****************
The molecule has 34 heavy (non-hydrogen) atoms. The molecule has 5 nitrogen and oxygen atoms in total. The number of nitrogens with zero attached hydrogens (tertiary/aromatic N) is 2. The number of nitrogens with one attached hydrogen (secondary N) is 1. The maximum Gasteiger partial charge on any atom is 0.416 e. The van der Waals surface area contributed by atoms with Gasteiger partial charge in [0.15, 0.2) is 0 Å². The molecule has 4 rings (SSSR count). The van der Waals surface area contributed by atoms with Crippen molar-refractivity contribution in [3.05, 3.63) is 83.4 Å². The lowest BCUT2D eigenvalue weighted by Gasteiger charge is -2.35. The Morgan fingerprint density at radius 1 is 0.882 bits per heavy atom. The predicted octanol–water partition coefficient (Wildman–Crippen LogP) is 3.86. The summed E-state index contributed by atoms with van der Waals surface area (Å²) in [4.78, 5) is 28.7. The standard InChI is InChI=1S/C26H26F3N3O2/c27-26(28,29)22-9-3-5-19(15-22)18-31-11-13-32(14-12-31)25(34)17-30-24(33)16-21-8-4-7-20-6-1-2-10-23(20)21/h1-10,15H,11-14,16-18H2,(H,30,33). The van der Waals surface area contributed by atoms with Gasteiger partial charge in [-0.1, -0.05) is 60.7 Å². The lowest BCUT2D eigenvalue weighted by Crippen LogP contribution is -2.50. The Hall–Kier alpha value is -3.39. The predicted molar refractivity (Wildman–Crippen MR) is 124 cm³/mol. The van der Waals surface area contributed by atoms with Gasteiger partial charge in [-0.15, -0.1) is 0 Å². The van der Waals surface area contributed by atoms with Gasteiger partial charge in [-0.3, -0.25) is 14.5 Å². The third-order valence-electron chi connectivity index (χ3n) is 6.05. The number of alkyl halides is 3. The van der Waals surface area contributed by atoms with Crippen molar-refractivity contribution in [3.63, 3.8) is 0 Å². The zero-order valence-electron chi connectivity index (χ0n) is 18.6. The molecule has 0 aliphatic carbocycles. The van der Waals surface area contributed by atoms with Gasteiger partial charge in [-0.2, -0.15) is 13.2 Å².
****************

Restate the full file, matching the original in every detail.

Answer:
The molecule has 34 heavy (non-hydrogen) atoms. The molecule has 5 nitrogen and oxygen atoms in total. The number of nitrogens with zero attached hydrogens (tertiary/aromatic N) is 2. The number of nitrogens with one attached hydrogen (secondary N) is 1. The maximum Gasteiger partial charge on any atom is 0.416 e. The van der Waals surface area contributed by atoms with Gasteiger partial charge in [0.15, 0.2) is 0 Å². The molecule has 4 rings (SSSR count). The van der Waals surface area contributed by atoms with Crippen molar-refractivity contribution in [3.05, 3.63) is 83.4 Å². The lowest BCUT2D eigenvalue weighted by Gasteiger charge is -2.35. The Morgan fingerprint density at radius 1 is 0.882 bits per heavy atom. The predicted octanol–water partition coefficient (Wildman–Crippen LogP) is 3.86. The summed E-state index contributed by atoms with van der Waals surface area (Å²) in [4.78, 5) is 28.7. The standard InChI is InChI=1S/C26H26F3N3O2/c27-26(28,29)22-9-3-5-19(15-22)18-31-11-13-32(14-12-31)25(34)17-30-24(33)16-21-8-4-7-20-6-1-2-10-23(20)21/h1-10,15H,11-14,16-18H2,(H,30,33). The van der Waals surface area contributed by atoms with Gasteiger partial charge in [-0.1, -0.05) is 60.7 Å². The lowest BCUT2D eigenvalue weighted by Crippen LogP contribution is -2.50. The Hall–Kier alpha value is -3.39. The predicted molar refractivity (Wildman–Crippen MR) is 124 cm³/mol. The van der Waals surface area contributed by atoms with Gasteiger partial charge in [-0.15, -0.1) is 0 Å². The van der Waals surface area contributed by atoms with Gasteiger partial charge in [-0.3, -0.25) is 14.5 Å². The third-order valence-electron chi connectivity index (χ3n) is 6.05. The number of alkyl halides is 3. The van der Waals surface area contributed by atoms with Crippen molar-refractivity contribution in [3.63, 3.8) is 0 Å². The zero-order valence-electron chi connectivity index (χ0n) is 18.6. The molecule has 0 aliphatic carbocycles. The van der Waals surface area contributed by atoms with Gasteiger partial charge in [-0.2, -0.15) is 13.2 Å².